MANILA -- At risk of sounding like a hipster, I have been watching football on TV for years before the entire Azkals craze. In particular, I follow the English Premier League (EPL) and also international competitions like the recent Euros.
Each of these games, the line-ups and the formation of the teams playing are often shown in the pre-match analysis of the commentators.
That’s why I always find it odd that ABS-CBN only shows the roster of players who will be playing in the match, not the formation these players would be using. It was forgivable for the first few international matches of the Azkals - after all, it was the first time they were covering football matches.
But after showing that Azkals-Guam friendly without showing the formations, this must change, as we can’t just always leave audiences to imagine whether they’ll be using a traditional 4-4-2, or a 4-3-3, and so on.
One good reason why our TV stations should show these formations is to create a foundation for a more tactical knowledge of football. After all, this game is not always just about hoofing the ball to the back of the net. Half of the fun of watching football for me is, to paraphrase a quote on a forum, watching it like a chess game between managers of teams.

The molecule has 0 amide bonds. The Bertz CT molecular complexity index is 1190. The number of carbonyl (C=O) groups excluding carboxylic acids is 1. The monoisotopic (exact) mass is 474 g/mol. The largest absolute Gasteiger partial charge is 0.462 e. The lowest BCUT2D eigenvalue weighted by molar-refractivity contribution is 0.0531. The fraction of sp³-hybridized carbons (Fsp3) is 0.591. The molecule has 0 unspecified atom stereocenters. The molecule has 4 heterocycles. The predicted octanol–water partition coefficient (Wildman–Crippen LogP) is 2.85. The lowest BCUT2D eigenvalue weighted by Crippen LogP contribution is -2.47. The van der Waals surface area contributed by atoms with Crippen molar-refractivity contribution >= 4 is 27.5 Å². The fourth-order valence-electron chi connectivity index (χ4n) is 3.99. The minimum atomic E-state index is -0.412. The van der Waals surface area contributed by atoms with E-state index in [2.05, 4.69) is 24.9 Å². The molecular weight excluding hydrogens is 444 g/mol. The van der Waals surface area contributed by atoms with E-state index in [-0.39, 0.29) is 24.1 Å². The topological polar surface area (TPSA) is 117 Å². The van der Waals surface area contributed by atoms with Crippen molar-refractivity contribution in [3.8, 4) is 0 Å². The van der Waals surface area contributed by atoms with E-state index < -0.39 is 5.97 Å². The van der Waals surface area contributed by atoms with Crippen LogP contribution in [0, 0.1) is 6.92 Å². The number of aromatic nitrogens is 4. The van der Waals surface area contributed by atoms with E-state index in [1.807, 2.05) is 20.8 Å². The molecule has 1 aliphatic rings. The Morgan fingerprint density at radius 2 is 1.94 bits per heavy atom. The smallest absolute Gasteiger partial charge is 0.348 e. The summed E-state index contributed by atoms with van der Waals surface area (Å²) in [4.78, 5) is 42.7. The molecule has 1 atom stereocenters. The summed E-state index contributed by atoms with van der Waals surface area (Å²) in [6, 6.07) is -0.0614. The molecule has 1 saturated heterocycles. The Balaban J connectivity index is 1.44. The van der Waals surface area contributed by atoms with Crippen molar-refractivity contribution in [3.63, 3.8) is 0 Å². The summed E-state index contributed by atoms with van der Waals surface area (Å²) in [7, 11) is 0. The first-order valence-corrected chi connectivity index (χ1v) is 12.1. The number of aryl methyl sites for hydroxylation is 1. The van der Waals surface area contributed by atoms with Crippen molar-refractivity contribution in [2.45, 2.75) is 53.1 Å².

And of course, teaching new fans about these formations and tactics - especially showing how the Azkals and their opponents use them against each other - will serve to intensify the demand for football.
This is not just in terms of more coverage, as people would be more interested in the sport and would want to see more of how these tactics are applied. It might also change the minds of people who currently outright dismiss the sport (and the team) by introducing them to another, more intellectual level of the sport.
Creating graphics for these formations are not hard to do, either, as there are several websites that offer a formation maker for free. A quick Google search turns up the following sites that can be used to generate an image for a football team formation:
With just a few clicks and a few minutes on these sites, any TV network can get an image that they can use to illustrate the formation before the game.
Obviously, there are advantages to showing these formations before airing a match on TV. The coverage of the EPL offers it, the 2012 Euro coverage offered it. There’s no reason why our broadcasts shouldn’t.
*I am using a very loose, colloquial definition of the word here, as someone who does things before they went too mainstream. No offense to the real hipsters out there.